Mycoplasma bovis disease may mean culling cattle herd

The bacterial disease Mycoplasma bovis has been identified on a South Canterbury dairy farm.
The bacterial disease Mycoplasma bovis has been identified on a South Canterbury dairy farm.

Cattle could be culled in a response to the new-to-New Zealand disease affecting a South Canterbury dairy farm, the Ministry for Primary Industries says.

On Tuesday, MPI announced the bacterial disease Mycoplasma bovis had been identified on a dairy farm, and on Wednesday it set up a field office in Oamaru to provide a base to co-ordinate the response to the outbreak at an unidentified Glenavy dairy farm.

Yesterday, the ministry confirmed the disease had been confirmed on one property, which was under order not to move "risk goods", including stock and equipment, off the farm.

Ministry response director Geoff Gwyn said MPI's strategy was to first contain the disease and determine the size of the problem.

"Once we have defined the problem, we can then look at management options, which could include area movement controls, selective culling of some stock or long-term management measures.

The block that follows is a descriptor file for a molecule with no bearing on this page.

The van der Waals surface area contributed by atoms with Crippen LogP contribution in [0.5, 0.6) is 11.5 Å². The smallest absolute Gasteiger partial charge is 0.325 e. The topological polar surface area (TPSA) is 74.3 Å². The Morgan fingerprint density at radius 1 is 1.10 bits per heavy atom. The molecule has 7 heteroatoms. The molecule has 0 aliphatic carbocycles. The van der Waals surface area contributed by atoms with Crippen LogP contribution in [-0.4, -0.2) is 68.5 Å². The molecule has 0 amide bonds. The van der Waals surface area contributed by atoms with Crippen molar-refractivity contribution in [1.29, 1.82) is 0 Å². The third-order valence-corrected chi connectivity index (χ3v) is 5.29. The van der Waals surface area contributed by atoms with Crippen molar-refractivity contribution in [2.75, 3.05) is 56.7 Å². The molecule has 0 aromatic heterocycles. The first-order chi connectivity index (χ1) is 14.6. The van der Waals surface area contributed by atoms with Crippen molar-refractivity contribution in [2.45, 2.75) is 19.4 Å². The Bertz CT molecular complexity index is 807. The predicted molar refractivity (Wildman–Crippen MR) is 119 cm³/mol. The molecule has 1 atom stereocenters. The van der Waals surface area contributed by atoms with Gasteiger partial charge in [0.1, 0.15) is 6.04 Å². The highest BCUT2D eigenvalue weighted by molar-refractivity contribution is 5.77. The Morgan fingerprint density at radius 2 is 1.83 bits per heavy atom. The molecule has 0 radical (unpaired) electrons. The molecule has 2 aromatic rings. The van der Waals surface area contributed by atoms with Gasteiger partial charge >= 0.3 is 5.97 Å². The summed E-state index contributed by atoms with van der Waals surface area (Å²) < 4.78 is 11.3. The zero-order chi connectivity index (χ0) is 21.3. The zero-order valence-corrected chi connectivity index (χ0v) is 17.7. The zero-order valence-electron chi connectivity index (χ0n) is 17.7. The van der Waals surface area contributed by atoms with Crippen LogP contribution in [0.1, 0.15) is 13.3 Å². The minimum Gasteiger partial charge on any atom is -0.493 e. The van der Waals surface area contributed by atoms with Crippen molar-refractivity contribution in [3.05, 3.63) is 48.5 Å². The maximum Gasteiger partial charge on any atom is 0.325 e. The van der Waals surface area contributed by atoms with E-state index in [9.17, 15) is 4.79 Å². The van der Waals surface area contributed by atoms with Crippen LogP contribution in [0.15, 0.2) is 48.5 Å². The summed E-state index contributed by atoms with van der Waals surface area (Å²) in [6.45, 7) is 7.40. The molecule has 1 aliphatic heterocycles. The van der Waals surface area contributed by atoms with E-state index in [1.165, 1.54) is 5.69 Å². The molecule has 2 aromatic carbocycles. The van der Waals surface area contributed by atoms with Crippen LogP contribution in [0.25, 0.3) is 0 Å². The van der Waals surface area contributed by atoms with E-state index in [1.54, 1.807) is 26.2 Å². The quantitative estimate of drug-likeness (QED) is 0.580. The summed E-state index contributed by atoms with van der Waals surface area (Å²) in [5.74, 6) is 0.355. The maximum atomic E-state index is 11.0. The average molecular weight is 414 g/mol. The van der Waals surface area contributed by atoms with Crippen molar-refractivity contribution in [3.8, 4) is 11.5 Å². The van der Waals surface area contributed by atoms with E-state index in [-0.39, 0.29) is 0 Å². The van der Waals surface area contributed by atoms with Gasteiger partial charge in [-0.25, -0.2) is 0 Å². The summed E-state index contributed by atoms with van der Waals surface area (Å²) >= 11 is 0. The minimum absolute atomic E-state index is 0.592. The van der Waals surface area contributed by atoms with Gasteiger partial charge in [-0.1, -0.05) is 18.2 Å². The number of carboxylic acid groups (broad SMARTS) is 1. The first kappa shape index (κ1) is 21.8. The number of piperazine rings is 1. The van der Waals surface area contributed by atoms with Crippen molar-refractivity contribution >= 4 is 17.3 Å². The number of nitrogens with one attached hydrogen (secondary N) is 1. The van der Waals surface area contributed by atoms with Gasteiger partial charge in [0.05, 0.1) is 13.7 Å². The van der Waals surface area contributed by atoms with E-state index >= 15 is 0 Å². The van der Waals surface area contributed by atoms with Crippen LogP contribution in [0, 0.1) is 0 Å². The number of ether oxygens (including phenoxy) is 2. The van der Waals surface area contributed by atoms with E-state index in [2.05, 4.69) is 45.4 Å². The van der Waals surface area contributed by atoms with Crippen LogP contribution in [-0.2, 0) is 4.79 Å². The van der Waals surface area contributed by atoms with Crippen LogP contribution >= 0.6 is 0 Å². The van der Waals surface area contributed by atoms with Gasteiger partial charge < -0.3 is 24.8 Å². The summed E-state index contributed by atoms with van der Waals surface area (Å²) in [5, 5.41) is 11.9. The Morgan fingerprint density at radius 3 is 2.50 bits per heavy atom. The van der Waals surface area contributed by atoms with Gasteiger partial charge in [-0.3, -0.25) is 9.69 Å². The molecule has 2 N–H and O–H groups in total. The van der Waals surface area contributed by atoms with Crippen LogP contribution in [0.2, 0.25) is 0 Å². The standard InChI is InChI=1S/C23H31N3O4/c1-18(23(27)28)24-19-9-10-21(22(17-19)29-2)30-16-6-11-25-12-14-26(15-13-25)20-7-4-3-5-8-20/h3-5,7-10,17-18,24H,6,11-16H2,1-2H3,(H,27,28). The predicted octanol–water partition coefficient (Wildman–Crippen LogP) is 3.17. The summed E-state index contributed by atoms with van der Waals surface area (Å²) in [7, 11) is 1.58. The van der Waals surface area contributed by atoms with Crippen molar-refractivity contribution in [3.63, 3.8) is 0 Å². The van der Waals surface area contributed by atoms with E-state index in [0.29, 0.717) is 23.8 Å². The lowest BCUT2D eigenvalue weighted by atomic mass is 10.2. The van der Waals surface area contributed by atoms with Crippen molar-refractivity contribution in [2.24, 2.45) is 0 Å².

"These decisions have not been made and won't be until we can make a fully informed judgement."

MPI veterinarians were working with local vets to assess stock on the affected farm, which had a milking herd of about 1000 cows.

MPI's July 25 statement said 14 cows had tested positive for M. bovis and about 150 on the property had clinical signs showing they may be affected.

The ministry was informed about sick cattle at the farm on July 17 and its Animal Health Laboratory confirmed M. bovis on July 22. The disease does not infect humans and presents no food safety risk.

This is the first appearance of the disease in New Zealand, but it is common around the world, including Australia. 

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